The last several years have seen a steady shift in the rhetoric of college administrators and higher education policy experts, with concerns about the "success" of students once they are in college rivaling, if not quite supplanting, the longstanding emphasis on ensuring "access" to a higher education in the first place. Colleges have paid more and more attention to what they do to retain the students they have, from instituting better educational practices such as learning communities to strengthening advising.
By at least one measure, those efforts may not be working. Data released Thursday by ACT, Inc., show that the proportion of first year students who returned to their colleges as sophomores in 2007-8 -- 65.7 percent -- dropped to the lowest level in the 25 years the organization has been collecting the information. The figure was 68.1 percent in 2006-7 and 68.7 percent -- the highest ever -- just two years ago, in 2005-6.
The 2007-8 numbers represented a low point for five of the eight categories of institutions measured: two-year private colleges (55.5 percent), four-year private baccalaureate colleges (69.6 percent), private master's institutions (72.3 percent) and private and public doctoral granting universities (80.4 and 72.9 percent, respectively).
But the retention rate actually rose for one major set of institutions: two-year public colleges. Community colleges saw their overall retention rate rise to 53.7 percent, up from a low point of 51.3 percent in 2004.
There are many, many caveats to the numbers, as even ACT admits. First, and probably most importantly, the data measure only whether or not students returned to their own institutions for a second year, so students who transferred to another college immediately, or took a year off and then returned, are not differentiated from those who left to drive a cab. That means that the ACT survey does not account for the type of "swirling" educational paths about which Clifford Adelman and other researchers have written, in which students move in and out of individual colleges, and higher education altogether, and yet still move toward their educational goals.
Second, over the 25 years ACT has been cataloging this information, the number of undergraduate students at American colleges has risen sharply, and with that democratization, their academic preparation, at least as measured by traditional standards, has declined. "The students who now have access are very heterogeneous, so therefore, stability [in the general national retention rates over time] is probably success," said Wes Habley, a principal associate at ACT who produces the retention survey.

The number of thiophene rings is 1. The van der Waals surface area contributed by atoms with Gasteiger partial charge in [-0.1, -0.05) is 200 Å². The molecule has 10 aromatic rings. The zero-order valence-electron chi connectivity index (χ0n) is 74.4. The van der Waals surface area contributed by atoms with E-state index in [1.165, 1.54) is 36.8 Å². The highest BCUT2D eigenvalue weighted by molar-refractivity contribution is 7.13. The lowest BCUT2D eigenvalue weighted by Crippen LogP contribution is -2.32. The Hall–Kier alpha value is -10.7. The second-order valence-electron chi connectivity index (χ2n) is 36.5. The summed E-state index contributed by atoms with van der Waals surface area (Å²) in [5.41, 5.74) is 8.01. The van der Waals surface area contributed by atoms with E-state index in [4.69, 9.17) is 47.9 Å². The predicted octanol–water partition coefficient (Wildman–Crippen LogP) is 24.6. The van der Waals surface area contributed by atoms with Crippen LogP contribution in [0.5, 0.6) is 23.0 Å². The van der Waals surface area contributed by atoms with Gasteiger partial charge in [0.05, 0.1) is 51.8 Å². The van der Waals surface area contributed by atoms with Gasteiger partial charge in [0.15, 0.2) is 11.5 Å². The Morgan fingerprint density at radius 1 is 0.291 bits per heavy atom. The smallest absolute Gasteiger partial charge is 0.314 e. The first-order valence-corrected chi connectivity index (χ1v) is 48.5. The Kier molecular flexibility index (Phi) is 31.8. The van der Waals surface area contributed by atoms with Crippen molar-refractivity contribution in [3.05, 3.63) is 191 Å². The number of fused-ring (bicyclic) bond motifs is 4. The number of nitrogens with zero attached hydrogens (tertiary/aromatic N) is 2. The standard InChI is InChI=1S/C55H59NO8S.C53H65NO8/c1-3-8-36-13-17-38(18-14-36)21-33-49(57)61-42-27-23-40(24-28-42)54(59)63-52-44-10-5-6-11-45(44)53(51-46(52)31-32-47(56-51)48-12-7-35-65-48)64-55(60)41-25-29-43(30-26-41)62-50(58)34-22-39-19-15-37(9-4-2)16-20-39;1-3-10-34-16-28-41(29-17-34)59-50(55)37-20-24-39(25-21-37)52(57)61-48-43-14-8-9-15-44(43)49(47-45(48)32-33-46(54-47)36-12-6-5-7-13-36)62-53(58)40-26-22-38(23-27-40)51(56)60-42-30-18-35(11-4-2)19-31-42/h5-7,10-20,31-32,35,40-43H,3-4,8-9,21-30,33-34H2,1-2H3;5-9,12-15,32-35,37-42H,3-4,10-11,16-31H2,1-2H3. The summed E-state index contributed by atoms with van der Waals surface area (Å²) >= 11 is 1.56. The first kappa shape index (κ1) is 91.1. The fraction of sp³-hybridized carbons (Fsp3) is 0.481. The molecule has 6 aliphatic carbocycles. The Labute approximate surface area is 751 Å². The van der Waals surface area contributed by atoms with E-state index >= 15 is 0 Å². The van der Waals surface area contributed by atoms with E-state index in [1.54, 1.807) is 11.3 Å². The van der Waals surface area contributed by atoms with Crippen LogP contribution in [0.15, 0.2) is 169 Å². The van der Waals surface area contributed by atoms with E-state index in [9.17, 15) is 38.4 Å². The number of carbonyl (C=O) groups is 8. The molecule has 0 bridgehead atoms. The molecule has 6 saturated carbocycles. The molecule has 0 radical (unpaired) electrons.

So with those caveats, are the numbers still troubling? Experts are divided. George D. Kuh, Chancellor's Professor of Higher Education and director of the Center for Postsecondary Research at Indiana University at Bloomington, said he was heartened -- looking at "glass half full" -- by the fact that the retention rates had generally held steady even as so many more students, many of them academically underprepared, flowed into higher education. "In terms of raw numbers, there are many more students" -- millions more, arguably -- "persisting in higher education today than in 1988," he said.
Still, Kuh said it was hard not to be disappointed by the fact that the retention rates appear to be dropping at a time when colleges are focusing more than ever before on student retention and success. "There's obviously a lot of talk about persistence, but the concern is that what's actually being done may not be so effective," Kuh said.
"These numbers ought to sound an alarm bell," he said, "but to understand what's going on, you're going to have to look at the individual campus level."
The bells are not going off for Cliff Adelman, though. The longtime Education Department researcher, now an analyst at the Institute for Higher Education Policy, said the ACT report's inability to say what happened to the 34 percent of freshmen who did not return as sophomores renders the data nearly meaningless. (The three-percentage-point drop, he said, may be statistically significant, but "it's not very meaningful.")
Federal longitudinal data on students in the 1990s finds that "of all those students who started in four-year colleges, only 5 percent did not come back [to college] somewhere and at some time during their scheduled second year," he said in an e-mail message. And of students who started in community colleges, "only 16 percent did not show up somewhere and at some time during their scheduled second year."
Adelman says that rather than focus on the "retention" of students by one college -- which he decries as overly focused on the fates of "schools that want to hang on to students (one suspects, more for the sake of their reputations than what would be best for the student)" -- policy makers would be better off focusing on the rates at which students persist in higher education, which is "much more important to the rest of us who have worked to identify the different productive paths students can take in space and time through our system."
After all, Adelman points out, the new president of the United States would have shown up as an un-retained student in some studies (though not in the ACT data, which examines students after only one year) when he left Occidental College after his sophomore year and landed at Columbia University a few decades ago....
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